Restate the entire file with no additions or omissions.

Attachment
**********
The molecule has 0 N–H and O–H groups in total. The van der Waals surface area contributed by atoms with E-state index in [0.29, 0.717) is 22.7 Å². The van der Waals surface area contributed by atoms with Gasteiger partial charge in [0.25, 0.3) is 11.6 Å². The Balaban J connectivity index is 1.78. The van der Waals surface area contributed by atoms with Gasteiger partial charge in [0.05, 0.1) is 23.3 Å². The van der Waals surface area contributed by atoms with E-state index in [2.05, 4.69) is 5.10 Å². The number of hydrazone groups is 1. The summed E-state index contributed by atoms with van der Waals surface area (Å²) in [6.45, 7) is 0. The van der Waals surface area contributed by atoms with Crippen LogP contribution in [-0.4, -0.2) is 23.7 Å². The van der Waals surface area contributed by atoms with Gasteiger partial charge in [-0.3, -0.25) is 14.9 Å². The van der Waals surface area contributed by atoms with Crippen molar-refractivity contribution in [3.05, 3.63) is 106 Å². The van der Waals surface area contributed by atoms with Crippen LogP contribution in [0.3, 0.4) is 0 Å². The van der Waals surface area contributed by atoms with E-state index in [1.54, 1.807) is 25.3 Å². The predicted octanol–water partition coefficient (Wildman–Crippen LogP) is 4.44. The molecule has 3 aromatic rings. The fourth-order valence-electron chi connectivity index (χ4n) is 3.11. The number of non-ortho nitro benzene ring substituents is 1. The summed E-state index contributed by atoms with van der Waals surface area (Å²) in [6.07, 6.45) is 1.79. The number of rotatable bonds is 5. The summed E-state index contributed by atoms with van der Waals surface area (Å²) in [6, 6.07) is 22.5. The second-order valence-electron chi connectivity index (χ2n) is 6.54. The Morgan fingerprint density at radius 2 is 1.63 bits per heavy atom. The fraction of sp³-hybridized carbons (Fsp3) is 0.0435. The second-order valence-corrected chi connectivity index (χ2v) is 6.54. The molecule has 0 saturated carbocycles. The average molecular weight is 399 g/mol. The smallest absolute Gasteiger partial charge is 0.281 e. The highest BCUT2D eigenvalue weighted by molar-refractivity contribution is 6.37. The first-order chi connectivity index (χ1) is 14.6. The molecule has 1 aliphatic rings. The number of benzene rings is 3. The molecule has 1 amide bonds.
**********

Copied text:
The molecule has 0 N–H and O–H groups in total. The van der Waals surface area contributed by atoms with E-state index in [0.29, 0.717) is 22.7 Å². The van der Waals surface area contributed by atoms with Gasteiger partial charge in [0.25, 0.3) is 11.6 Å². The Balaban J connectivity index is 1.78. The van der Waals surface area contributed by atoms with Gasteiger partial charge in [0.05, 0.1) is 23.3 Å². The van der Waals surface area contributed by atoms with E-state index in [2.05, 4.69) is 5.10 Å². The number of hydrazone groups is 1. The summed E-state index contributed by atoms with van der Waals surface area (Å²) in [6.45, 7) is 0. The van der Waals surface area contributed by atoms with Crippen LogP contribution in [-0.4, -0.2) is 23.7 Å². The van der Waals surface area contributed by atoms with Gasteiger partial charge in [-0.3, -0.25) is 14.9 Å². The van der Waals surface area contributed by atoms with Crippen molar-refractivity contribution in [3.05, 3.63) is 106 Å². The van der Waals surface area contributed by atoms with Crippen LogP contribution in [0.3, 0.4) is 0 Å². The van der Waals surface area contributed by atoms with E-state index in [1.54, 1.807) is 25.3 Å². The predicted octanol–water partition coefficient (Wildman–Crippen LogP) is 4.44. The molecule has 3 aromatic rings. The fourth-order valence-electron chi connectivity index (χ4n) is 3.11. The number of non-ortho nitro benzene ring substituents is 1. The summed E-state index contributed by atoms with van der Waals surface area (Å²) in [6.07, 6.45) is 1.79. The number of rotatable bonds is 5. The summed E-state index contributed by atoms with van der Waals surface area (Å²) in [6, 6.07) is 22.5. The second-order valence-electron chi connectivity index (χ2n) is 6.54. The Morgan fingerprint density at radius 2 is 1.63 bits per heavy atom. The fraction of sp³-hybridized carbons (Fsp3) is 0.0435. The second-order valence-corrected chi connectivity index (χ2v) is 6.54. The molecule has 0 saturated carbocycles. The average molecular weight is 399 g/mol. The smallest absolute Gasteiger partial charge is 0.281 e. The highest BCUT2D eigenvalue weighted by molar-refractivity contribution is 6.37. The first-order chi connectivity index (χ1) is 14.6. The molecule has 1 aliphatic rings. The number of benzene rings is 3. The molecule has 1 amide bonds.